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Preparing for the future


Published: 05/12/2012

by Jim Campbell

One of the first tasks that Britain’s wartime Prime Minister, Winston Churchill, had in1940 was to block a movement led by some parliamentar-ians to attack the leaders who hadn’t heeded his pleas to re-arm to counter the rise in power of Germany’s Adolf Hitler. He refused to let it happen. He said, “If the present tries to sit in judgment on the past, it will lose the future.”


The past has the power to cause us to ‘lose the future’. I’m not referring to the claim that if we do not learn from the past, we are destined to relive it. That is sort of true. Yet it assumes we understand the complex forces at play in the past and foresee the outcome of what we do in the present.


Actually, we live our lives in the midst of unexpected consequences. That is why, most of the time – when you find you need to apologize – it’s not for something you intended to happen, but for an unexpected outcome.


For Churchill, meeting the future full-on required that the past, with all its dreariness and messiness, needed to be set aside. After the abuse and ridicule he endured in the pre-war years, it cannot have been an easy task. Yet it was essential in moving forward; there was a nation to be saved, a war to be won.


Getting mired in the past and losing the future is really easy. Life, after all, is not fair or easy. None of us gets by without having our egos knocked about by words said and unsaid. The old adage, ‘Sticks and stones may break my bones, but names will never hurt me’, is not true.


The unfilled expectations, the injuries, the insults, the assaults and the bullying can coalesce into black pools, dragging us down and damaging the future before it arrives.


How we can we prepare for the future? There is a proven way to move ahead, a vital life skill that equips us to face the challenges life presents to every one of us: to forgive.


Okay, I know, that isn’t the instinctive way most people deal with hurts, injuries, meanness, brutal attacks and unrepentant enemies. The voice inside of us screams ideas like ‘fight back, don’t take it, get even, an eye for an eye, a tooth for a tooth’ and for many, a siren voice sings about the beauty of sweet revenge.


Of course, we all know that in the end, our instincts betray us; the voice in us lies. Getting even and having revenge don’t put people in their place; they invariably inspire people to mount a counterattack. Thus it is that family feuds, broken relationships and unreasonable prejudices – and lots of other bad stuff – grow in rich soil. The present can be deeply stained by conflicts, injuries and abuses that happened long ago.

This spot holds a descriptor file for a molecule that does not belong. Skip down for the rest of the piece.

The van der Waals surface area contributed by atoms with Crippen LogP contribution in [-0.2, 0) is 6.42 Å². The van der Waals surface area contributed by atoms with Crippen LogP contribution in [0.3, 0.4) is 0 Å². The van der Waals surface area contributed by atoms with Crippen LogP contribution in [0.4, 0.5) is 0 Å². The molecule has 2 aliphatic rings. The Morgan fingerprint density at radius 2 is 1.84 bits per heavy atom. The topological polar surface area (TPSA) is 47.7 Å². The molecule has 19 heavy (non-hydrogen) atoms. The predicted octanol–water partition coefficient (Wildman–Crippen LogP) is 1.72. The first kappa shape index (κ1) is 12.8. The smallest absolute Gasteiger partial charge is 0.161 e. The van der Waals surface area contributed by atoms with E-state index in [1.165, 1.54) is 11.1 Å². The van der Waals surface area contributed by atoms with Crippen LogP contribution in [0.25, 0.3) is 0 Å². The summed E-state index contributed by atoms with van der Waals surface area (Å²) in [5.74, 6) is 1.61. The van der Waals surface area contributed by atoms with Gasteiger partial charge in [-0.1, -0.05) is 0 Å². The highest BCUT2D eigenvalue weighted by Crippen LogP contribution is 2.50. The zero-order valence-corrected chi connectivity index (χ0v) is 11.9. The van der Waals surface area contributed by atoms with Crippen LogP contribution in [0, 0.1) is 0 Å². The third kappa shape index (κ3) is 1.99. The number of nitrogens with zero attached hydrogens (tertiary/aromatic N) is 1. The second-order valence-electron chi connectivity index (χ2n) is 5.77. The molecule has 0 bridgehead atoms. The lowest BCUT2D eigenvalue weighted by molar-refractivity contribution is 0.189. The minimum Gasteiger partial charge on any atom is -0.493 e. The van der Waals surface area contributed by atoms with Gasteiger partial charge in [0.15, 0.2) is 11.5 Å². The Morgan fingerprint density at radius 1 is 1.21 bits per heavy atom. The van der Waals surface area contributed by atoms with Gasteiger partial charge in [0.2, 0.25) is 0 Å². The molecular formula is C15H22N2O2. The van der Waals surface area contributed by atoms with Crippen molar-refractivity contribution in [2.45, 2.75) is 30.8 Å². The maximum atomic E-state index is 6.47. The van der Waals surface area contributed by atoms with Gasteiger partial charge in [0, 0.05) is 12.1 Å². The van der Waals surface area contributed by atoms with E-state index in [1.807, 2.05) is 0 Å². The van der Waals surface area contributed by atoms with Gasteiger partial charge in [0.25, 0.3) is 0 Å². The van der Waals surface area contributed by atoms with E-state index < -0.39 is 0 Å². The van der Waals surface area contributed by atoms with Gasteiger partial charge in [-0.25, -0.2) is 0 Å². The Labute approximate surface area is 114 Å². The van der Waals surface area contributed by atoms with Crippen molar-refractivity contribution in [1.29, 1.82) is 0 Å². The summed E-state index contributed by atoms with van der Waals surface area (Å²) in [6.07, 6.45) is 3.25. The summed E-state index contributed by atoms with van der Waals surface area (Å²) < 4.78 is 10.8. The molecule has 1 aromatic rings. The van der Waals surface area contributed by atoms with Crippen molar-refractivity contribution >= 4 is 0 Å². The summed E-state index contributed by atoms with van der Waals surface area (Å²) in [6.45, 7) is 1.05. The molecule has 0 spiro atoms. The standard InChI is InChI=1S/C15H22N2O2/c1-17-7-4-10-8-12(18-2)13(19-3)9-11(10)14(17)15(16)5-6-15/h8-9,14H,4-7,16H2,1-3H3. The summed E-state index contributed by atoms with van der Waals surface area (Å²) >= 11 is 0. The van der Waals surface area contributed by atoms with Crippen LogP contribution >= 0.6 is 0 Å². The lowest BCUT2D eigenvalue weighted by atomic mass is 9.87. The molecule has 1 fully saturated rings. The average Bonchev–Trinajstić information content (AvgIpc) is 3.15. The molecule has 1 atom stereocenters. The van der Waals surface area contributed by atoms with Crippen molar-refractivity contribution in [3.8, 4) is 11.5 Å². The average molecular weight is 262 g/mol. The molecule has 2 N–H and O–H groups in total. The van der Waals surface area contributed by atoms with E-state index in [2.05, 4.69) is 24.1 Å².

For example, being born a Campbell or a MacDonald, you soon learn we were supposed to be traditional enemies. Why? Well, some of our Highland ancestors were grossly stupid over 300 years ago. It’s ridiculous, but not uncommon.


There seems to be no end to the list of ancient battles, insults and prejudices that still demand to be set right before people can live on the same streets, cross each other’s borders or negotiate ways to move forward. Out instincts betray us, while

forgiveness never does.


Ok. So, does forgiveness change the enemy? It might or it might not. Should the wrong-doer apologize first? Not really,
not often; actually it is highly unlikely.


Can I offer to forgive someone if there is remorse, a promise not to offend again? That’s not forgiveness; it’s like an episode of the game show Let’s Make a Deal. Forgiveness is always a gift that only the injured can give.


By forgiving, you take charge of your life and how you feel; they lose the power to define who you are.


When you don’t add fuel to the fire, the possibility exists for healing of renewed relationships. There’s no guarantee that will happen – some people do not want to be forgiven because then they might lose power over you – but forgiving makes it a possibility.


The neat part of all this, the unexpected by-product, is that forgiveness brings peace in your life. Peace because you cease storing all the hurts and injuries in that deep, dark pool inside and light penetrates where darkness once was.

With that benefit, it is clear that forgiveness is not part of an emergency kit, but it’s a way to live every day.
After all, no one wants to lose the future.  


Jim Campbell is an Oakville-based author and writer. 


Illustration for Home digest by Rui

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